Recycling can help empower even the youngest eco-superhero. Luckily, all K through 12 schools in Whitfield County and Dalton take part in the Target Recycling program. This gives students the option of recycling at school. As part of your back to school routine, go over with your child why recycling is important and what to recycle. Your child can recycle with confidence and learn from a young age that even simple choices can make a huge difference.
Many schools encourage recycling in school and at home. For example, New Hope Middle sends reminders home once a month for recycling and using their bin. Target Recycling offers free workshops, presentations and tours related to waste management and other environmental issues to all schools.
You can help your child become a star recycler in their school by teaching them what can go in their classroom bin from the comfort of your own home. All schools recycle mixed paper. That includes poster boards, books, paperboard products, copy paper, magazines and other types of mixed paper. Make sure they also know that soiled or waxed paper, such as sticker paper, cannot go in the bin.
A few schools have a plastic recycling bin. Only bottles and jugs will go into these containers. You can even start saving some shampoo bottles, detergent containers and milk jugs to put in these the first day of school. Ask your school which bins they have so that you can prepare.
Remember, practice makes perfect! Help your child understand the process of sorting recyclables by doing so together. Take a trip to the nearest convenience center and sort through your recyclables by putting them in the correct bins. If you have a curbside bin, arrange your items into neat sections (your curbside driver will appreciate this, too).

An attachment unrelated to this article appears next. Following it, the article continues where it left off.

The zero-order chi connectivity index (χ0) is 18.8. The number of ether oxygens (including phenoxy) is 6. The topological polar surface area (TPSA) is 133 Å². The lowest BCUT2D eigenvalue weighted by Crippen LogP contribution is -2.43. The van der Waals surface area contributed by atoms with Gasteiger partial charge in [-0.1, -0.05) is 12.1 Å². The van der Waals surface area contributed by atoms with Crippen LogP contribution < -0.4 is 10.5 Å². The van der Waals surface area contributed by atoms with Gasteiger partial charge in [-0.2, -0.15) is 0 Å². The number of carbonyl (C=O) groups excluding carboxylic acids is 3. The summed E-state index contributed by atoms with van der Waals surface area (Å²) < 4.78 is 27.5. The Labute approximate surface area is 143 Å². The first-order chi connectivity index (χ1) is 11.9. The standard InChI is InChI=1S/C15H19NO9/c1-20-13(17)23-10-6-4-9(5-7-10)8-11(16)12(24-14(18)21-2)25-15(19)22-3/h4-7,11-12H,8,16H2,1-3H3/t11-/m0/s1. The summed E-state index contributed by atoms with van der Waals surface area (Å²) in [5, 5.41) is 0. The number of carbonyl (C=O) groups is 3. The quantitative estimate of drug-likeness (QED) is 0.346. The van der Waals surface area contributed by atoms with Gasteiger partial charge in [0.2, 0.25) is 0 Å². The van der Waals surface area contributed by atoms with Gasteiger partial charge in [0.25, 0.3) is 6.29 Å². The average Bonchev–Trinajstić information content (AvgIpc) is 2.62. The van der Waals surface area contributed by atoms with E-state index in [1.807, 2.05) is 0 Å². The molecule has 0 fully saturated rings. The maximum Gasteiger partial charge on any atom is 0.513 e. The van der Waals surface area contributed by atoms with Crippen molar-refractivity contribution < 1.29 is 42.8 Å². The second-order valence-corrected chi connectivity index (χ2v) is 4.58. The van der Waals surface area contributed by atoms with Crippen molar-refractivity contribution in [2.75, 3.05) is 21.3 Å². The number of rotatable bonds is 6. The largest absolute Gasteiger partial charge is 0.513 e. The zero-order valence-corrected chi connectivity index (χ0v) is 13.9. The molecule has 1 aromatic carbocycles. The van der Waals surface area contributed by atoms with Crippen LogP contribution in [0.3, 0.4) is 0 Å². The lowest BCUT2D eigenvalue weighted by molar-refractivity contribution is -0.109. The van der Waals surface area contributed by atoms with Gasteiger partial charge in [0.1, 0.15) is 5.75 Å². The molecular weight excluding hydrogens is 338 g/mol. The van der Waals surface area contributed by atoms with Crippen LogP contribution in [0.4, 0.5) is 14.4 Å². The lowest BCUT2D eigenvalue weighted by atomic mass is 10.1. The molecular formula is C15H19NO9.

Help teach your child why it is important to recycle through visual examples. Take a walk through nature and talk about what is made from trees that we use every day. The first things to come to mind are probably paper, wooden furniture and flooring, and fruit and nuts. There are other, lesser-known items that are partially made from trees such as charcoal, Parmesan cheese, gum, sponges and latex gloves. In your discussion, focus on how the recycled paper gets reused in place of trees in many products. Two thousand pounds of recycled paper save 17 trees. That may sound like a lot of paper, but it is estimated that the average person goes through 700 pounds of paper products per year.
Winners of the Target Recycling at School program are calculated by how many pounds per student are recycled. Schools that place in the top three are awarded a prize that benefits the entire school such as multiple classroom bins or a cart to tote recyclables on.
In the 2017-18 Target Recycling at School Contest, the following schools placed in the top three in their category. Elementary school: first place, Learning Tree School with the recycling rate of 127.4 pounds per student; second place, Dug Gap Elementary at 57.4 pounds per student; third place, Pleasant Grove at 46.2 pounds per student. Middle school: first place, New Hope Middle with 60.9 pounds per student; second place, Westside Middle at 21.1 pounds per student; third place, Valley Point Middle at 16.3 pounds per student. High school: first place, Southeast Whitfield High with 11.4 pounds per student; second place, Career Academy and Phoenix High with 8.5 pounds per student; third place, Coahulla Creek High with 7.7 pounds per student. All the participating schools together recycled 339,590 pounds which is the weight equivalent of 13 school buses.
Is your school on this list from last year? Help your school win this year by empowering your child today. No person is too young to make the world a better place.